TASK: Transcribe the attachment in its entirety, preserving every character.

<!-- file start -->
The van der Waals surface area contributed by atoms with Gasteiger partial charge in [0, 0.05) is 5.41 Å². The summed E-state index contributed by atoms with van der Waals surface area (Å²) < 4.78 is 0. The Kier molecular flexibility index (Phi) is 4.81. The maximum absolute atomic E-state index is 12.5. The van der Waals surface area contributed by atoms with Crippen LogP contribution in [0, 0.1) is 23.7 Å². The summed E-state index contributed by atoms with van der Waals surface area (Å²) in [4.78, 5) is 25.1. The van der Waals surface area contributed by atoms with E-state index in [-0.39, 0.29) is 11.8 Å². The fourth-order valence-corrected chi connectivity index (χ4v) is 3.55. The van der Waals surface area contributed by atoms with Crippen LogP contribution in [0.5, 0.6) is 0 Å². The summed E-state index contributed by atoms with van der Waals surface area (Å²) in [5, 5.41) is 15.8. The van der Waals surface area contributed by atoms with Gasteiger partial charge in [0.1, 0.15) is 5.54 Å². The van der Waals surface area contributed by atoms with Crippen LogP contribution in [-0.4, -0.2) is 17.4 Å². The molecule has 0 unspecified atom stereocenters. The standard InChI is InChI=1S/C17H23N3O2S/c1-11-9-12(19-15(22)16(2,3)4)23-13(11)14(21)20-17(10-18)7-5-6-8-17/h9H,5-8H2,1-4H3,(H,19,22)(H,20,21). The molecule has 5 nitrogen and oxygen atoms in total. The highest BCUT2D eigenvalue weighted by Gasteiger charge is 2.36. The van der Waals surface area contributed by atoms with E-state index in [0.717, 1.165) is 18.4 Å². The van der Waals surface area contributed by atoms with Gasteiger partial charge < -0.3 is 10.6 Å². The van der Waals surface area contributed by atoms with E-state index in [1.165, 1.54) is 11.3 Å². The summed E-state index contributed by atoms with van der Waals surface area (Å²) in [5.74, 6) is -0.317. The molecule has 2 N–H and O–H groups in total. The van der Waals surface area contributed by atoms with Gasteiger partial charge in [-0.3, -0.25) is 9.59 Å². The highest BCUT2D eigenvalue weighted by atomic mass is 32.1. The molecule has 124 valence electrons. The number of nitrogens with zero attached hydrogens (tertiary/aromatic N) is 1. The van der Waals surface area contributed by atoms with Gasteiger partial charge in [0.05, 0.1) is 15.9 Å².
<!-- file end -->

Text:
The van der Waals surface area contributed by atoms with Gasteiger partial charge in [0, 0.05) is 5.41 Å². The summed E-state index contributed by atoms with van der Waals surface area (Å²) < 4.78 is 0. The Kier molecular flexibility index (Phi) is 4.81. The maximum absolute atomic E-state index is 12.5. The van der Waals surface area contributed by atoms with Crippen LogP contribution in [0, 0.1) is 23.7 Å². The summed E-state index contributed by atoms with van der Waals surface area (Å²) in [4.78, 5) is 25.1. The van der Waals surface area contributed by atoms with E-state index in [-0.39, 0.29) is 11.8 Å². The fourth-order valence-corrected chi connectivity index (χ4v) is 3.55. The van der Waals surface area contributed by atoms with Crippen LogP contribution in [0.5, 0.6) is 0 Å². The summed E-state index contributed by atoms with van der Waals surface area (Å²) in [5, 5.41) is 15.8. The van der Waals surface area contributed by atoms with Gasteiger partial charge in [0.1, 0.15) is 5.54 Å². The van der Waals surface area contributed by atoms with Crippen LogP contribution in [-0.4, -0.2) is 17.4 Å². The molecule has 0 unspecified atom stereocenters. The standard InChI is InChI=1S/C17H23N3O2S/c1-11-9-12(19-15(22)16(2,3)4)23-13(11)14(21)20-17(10-18)7-5-6-8-17/h9H,5-8H2,1-4H3,(H,19,22)(H,20,21). The molecule has 5 nitrogen and oxygen atoms in total. The highest BCUT2D eigenvalue weighted by Gasteiger charge is 2.36. The van der Waals surface area contributed by atoms with E-state index in [0.717, 1.165) is 18.4 Å². The van der Waals surface area contributed by atoms with Gasteiger partial charge < -0.3 is 10.6 Å². The van der Waals surface area contributed by atoms with E-state index in [1.165, 1.54) is 11.3 Å². The summed E-state index contributed by atoms with van der Waals surface area (Å²) in [5.74, 6) is -0.317. The molecule has 2 N–H and O–H groups in total. The van der Waals surface area contributed by atoms with Gasteiger partial charge in [-0.3, -0.25) is 9.59 Å². The highest BCUT2D eigenvalue weighted by atomic mass is 32.1. The molecule has 124 valence electrons. The number of nitrogens with zero attached hydrogens (tertiary/aromatic N) is 1. The van der Waals surface area contributed by atoms with Gasteiger partial charge in [0.05, 0.1) is 15.9 Å².